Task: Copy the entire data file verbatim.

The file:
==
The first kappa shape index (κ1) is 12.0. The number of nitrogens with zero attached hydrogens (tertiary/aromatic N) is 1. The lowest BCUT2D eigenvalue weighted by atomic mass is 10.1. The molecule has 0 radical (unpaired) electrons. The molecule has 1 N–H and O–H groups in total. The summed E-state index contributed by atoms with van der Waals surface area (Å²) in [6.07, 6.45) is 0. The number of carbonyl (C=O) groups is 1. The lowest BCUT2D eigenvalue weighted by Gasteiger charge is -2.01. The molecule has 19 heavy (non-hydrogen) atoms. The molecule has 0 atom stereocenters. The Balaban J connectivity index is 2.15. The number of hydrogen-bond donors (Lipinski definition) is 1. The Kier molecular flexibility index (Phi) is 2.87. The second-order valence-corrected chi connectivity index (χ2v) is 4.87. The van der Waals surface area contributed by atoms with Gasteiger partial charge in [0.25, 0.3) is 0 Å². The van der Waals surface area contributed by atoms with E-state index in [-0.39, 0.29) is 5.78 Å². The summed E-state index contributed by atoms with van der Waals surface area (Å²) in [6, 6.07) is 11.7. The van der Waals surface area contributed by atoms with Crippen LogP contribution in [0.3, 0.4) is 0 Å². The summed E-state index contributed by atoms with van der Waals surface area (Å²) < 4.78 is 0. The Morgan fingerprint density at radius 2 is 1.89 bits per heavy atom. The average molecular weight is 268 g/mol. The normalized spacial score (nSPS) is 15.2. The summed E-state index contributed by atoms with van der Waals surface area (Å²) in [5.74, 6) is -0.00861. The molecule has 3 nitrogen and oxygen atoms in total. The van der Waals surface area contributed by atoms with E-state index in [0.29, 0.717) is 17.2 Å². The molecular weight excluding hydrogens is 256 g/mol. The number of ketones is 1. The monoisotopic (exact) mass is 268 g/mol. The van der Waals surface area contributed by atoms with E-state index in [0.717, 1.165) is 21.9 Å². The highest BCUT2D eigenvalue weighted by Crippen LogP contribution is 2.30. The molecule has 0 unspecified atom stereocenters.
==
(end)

The first kappa shape index (κ1) is 12.0. The number of nitrogens with zero attached hydrogens (tertiary/aromatic N) is 1. The lowest BCUT2D eigenvalue weighted by atomic mass is 10.1. The molecule has 0 radical (unpaired) electrons. The molecule has 1 N–H and O–H groups in total. The summed E-state index contributed by atoms with van der Waals surface area (Å²) in [6.07, 6.45) is 0. The number of carbonyl (C=O) groups is 1. The lowest BCUT2D eigenvalue weighted by Gasteiger charge is -2.01. The molecule has 19 heavy (non-hydrogen) atoms. The molecule has 0 atom stereocenters. The Balaban J connectivity index is 2.15. The number of hydrogen-bond donors (Lipinski definition) is 1. The Kier molecular flexibility index (Phi) is 2.87. The second-order valence-corrected chi connectivity index (χ2v) is 4.87. The van der Waals surface area contributed by atoms with Gasteiger partial charge in [0.25, 0.3) is 0 Å². The van der Waals surface area contributed by atoms with E-state index in [-0.39, 0.29) is 5.78 Å². The summed E-state index contributed by atoms with van der Waals surface area (Å²) in [6, 6.07) is 11.7. The van der Waals surface area contributed by atoms with Crippen LogP contribution in [0.3, 0.4) is 0 Å². The summed E-state index contributed by atoms with van der Waals surface area (Å²) < 4.78 is 0. The Morgan fingerprint density at radius 2 is 1.89 bits per heavy atom. The average molecular weight is 268 g/mol. The normalized spacial score (nSPS) is 15.2. The summed E-state index contributed by atoms with van der Waals surface area (Å²) in [5.74, 6) is -0.00861. The molecule has 3 nitrogen and oxygen atoms in total. The van der Waals surface area contributed by atoms with E-state index in [0.29, 0.717) is 17.2 Å². The molecular weight excluding hydrogens is 256 g/mol. The number of ketones is 1. The monoisotopic (exact) mass is 268 g/mol. The van der Waals surface area contributed by atoms with E-state index in [0.717, 1.165) is 21.9 Å². The highest BCUT2D eigenvalue weighted by Crippen LogP contribution is 2.30. The molecule has 0 unspecified atom stereocenters.